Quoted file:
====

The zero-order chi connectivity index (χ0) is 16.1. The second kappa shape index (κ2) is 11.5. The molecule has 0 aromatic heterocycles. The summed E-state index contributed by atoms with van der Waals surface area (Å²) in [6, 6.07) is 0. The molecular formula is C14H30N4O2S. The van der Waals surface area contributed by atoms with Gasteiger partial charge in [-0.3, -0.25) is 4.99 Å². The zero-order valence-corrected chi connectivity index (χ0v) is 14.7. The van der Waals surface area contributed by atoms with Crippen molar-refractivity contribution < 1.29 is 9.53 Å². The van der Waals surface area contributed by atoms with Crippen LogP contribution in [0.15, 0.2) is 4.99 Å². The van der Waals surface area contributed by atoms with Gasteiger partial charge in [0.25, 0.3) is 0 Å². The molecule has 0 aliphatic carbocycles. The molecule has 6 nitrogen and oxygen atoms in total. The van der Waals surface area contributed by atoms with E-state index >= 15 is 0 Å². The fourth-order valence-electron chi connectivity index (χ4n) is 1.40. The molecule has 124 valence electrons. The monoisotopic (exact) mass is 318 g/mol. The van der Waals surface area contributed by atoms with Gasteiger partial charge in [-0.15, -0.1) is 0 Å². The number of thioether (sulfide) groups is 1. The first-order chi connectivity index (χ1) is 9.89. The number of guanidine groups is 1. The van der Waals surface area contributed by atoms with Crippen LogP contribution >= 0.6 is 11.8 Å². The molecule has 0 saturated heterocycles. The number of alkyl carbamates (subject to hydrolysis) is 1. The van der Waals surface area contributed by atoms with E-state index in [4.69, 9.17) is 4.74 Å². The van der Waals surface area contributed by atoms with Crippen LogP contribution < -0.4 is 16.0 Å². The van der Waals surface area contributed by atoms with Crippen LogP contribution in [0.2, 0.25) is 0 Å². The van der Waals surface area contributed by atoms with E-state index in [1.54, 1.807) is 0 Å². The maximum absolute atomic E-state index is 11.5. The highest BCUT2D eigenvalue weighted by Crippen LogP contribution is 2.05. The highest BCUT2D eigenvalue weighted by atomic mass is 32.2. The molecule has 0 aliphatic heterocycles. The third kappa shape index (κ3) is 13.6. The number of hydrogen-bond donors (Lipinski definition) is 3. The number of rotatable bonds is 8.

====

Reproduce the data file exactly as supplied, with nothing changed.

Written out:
The zero-order chi connectivity index (χ0) is 16.1. The second kappa shape index (κ2) is 11.5. The molecule has 0 aromatic heterocycles. The summed E-state index contributed by atoms with van der Waals surface area (Å²) in [6, 6.07) is 0. The molecular formula is C14H30N4O2S. The van der Waals surface area contributed by atoms with Gasteiger partial charge in [-0.3, -0.25) is 4.99 Å². The zero-order valence-corrected chi connectivity index (χ0v) is 14.7. The van der Waals surface area contributed by atoms with Crippen molar-refractivity contribution < 1.29 is 9.53 Å². The van der Waals surface area contributed by atoms with Crippen LogP contribution in [0.15, 0.2) is 4.99 Å². The van der Waals surface area contributed by atoms with Gasteiger partial charge in [0.25, 0.3) is 0 Å². The molecule has 0 aliphatic carbocycles. The molecule has 6 nitrogen and oxygen atoms in total. The van der Waals surface area contributed by atoms with E-state index >= 15 is 0 Å². The fourth-order valence-electron chi connectivity index (χ4n) is 1.40. The molecule has 124 valence electrons. The monoisotopic (exact) mass is 318 g/mol. The van der Waals surface area contributed by atoms with Gasteiger partial charge in [-0.15, -0.1) is 0 Å². The number of thioether (sulfide) groups is 1. The first-order chi connectivity index (χ1) is 9.89. The number of guanidine groups is 1. The van der Waals surface area contributed by atoms with Crippen LogP contribution >= 0.6 is 11.8 Å². The molecule has 0 saturated heterocycles. The number of alkyl carbamates (subject to hydrolysis) is 1. The van der Waals surface area contributed by atoms with E-state index in [4.69, 9.17) is 4.74 Å². The van der Waals surface area contributed by atoms with Crippen LogP contribution < -0.4 is 16.0 Å². The van der Waals surface area contributed by atoms with Crippen LogP contribution in [0.2, 0.25) is 0 Å². The van der Waals surface area contributed by atoms with E-state index in [1.54, 1.807) is 0 Å². The maximum absolute atomic E-state index is 11.5. The highest BCUT2D eigenvalue weighted by Crippen LogP contribution is 2.05. The highest BCUT2D eigenvalue weighted by atomic mass is 32.2. The molecule has 0 aliphatic heterocycles. The third kappa shape index (κ3) is 13.6. The number of hydrogen-bond donors (Lipinski definition) is 3. The number of rotatable bonds is 8.